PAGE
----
NASA’s Valkyrie robot is beginning a new mission half a world away from its home at the agency’s Johnson Space Center in Houston. As part of a reimbursable Space Act Agreement with Woodside Energy in Perth, Western Australia, NASA plans to use a Valkyrie robot to develop remote mobile dexterous manipulation capabilities to accommodate remote caretaking of uncrewed and offshore energy facilities. Woodside Energy will test the resulting software and provide data and feedback to NASA, helping accelerate the maturation of robotic technology.
Under this second reimbursable collaboration with Woodside, Valkyrie will advance robotic remote operations capabilities which have potential to improve the efficiency of Woodside’s offshore and remote operations while also increasing safety for both its personnel and the environment. In addition, the new capabilities may have applications for NASA’s Artemis missions and for other Earth-based robotics objectives.
NASA plans to leverage experience operating Valkyrie in Woodside’s facilities to learn how to better design robots for work in dirty and hazardous conditions, like those found on the Moon at the long-term worksites and habitats that will be established as part of future Artemis missions.
Remotely operated mobile robots on the lunar and Martian surface could enable Earth-based operators to conduct important activities, even when astronauts are not physically present. These activities include inspection and maintenance of infrastructure and plants that leverage resources and materials to produce new items, enabling astronauts to live off the land. Woodside’s testing will also provide valuable data for NASA engineers on the use of advanced robots in similar terrestrial applications.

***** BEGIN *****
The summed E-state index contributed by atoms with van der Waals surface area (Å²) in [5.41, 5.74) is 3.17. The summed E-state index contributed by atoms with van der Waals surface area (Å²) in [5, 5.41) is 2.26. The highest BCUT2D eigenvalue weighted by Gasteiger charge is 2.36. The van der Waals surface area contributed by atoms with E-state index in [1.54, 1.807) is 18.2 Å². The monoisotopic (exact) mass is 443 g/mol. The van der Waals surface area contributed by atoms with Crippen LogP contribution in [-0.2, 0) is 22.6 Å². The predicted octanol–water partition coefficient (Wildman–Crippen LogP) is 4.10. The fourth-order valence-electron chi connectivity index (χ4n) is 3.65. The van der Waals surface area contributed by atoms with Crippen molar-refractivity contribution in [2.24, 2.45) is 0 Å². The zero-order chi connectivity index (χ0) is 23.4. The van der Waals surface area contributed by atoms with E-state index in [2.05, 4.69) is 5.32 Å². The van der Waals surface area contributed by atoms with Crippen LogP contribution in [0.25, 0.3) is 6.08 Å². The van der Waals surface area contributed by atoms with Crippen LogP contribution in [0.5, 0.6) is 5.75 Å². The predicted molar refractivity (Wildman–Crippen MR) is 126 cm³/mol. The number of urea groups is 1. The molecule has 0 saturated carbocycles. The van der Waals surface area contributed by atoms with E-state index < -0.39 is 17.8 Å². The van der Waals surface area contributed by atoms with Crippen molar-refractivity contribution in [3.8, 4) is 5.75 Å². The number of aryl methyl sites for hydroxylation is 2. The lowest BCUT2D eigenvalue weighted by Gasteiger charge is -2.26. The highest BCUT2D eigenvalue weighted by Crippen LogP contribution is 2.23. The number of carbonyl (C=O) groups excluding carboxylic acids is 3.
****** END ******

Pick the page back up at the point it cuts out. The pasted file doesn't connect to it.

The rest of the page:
“We are pleased to be starting the next phase of development and testing of advanced robotic systems that have the potential to positively impact life on Earth by allowing safer operations in hazardous environments,” says Shaun Azimi, lead of the dexterous robotics team at NASA Johnson. “These demonstrations will evaluate the current potential of advanced robots to extend the reach of humans and help humanity explore and work safely anywhere.” To deliver the robot, the NASA dexterous robotics team from Johnson traveled to the Woodside headquarters in Perth, Western Australia. The team prepared the Valkyrie robot and conducted training with the Woodside team on its operations. The work culminated in a visit with representatives from the government of Western Australia and the U.S. Consul General in Perth.
Valkyrie and other advanced mobile robots can be vital tools in allowing humans to supervise dangerous work remotely and to offload dull and repetitive tasks, enabling humans to work on higher level tasks, including deploying and maintaining robots. These principles apply to both space and Earth, where companies are recognizing the value of human-scale robots.
Using robots to enhance Artemis missions can help humanity build a long-term presence on the lunar surface and one day on other planets like Mars. Through domestic and international commercial partnerships, NASA is creating the next generation of human-scale robotic capabilities.
Supporting Valkyrie’s development on Earth will create data and lessons learned that NASA teams will apply to current and future robotics and automation development for use in space. NASA will apply the software development work done on Valkyrie to upcoming hardware releases and perform operational demonstrations with Woodside as a part of the reimbursable collaboration in 2026-2027 to prove the robot’s capabilities in relevant remote, operational settings.
Johnson Space Center, Houston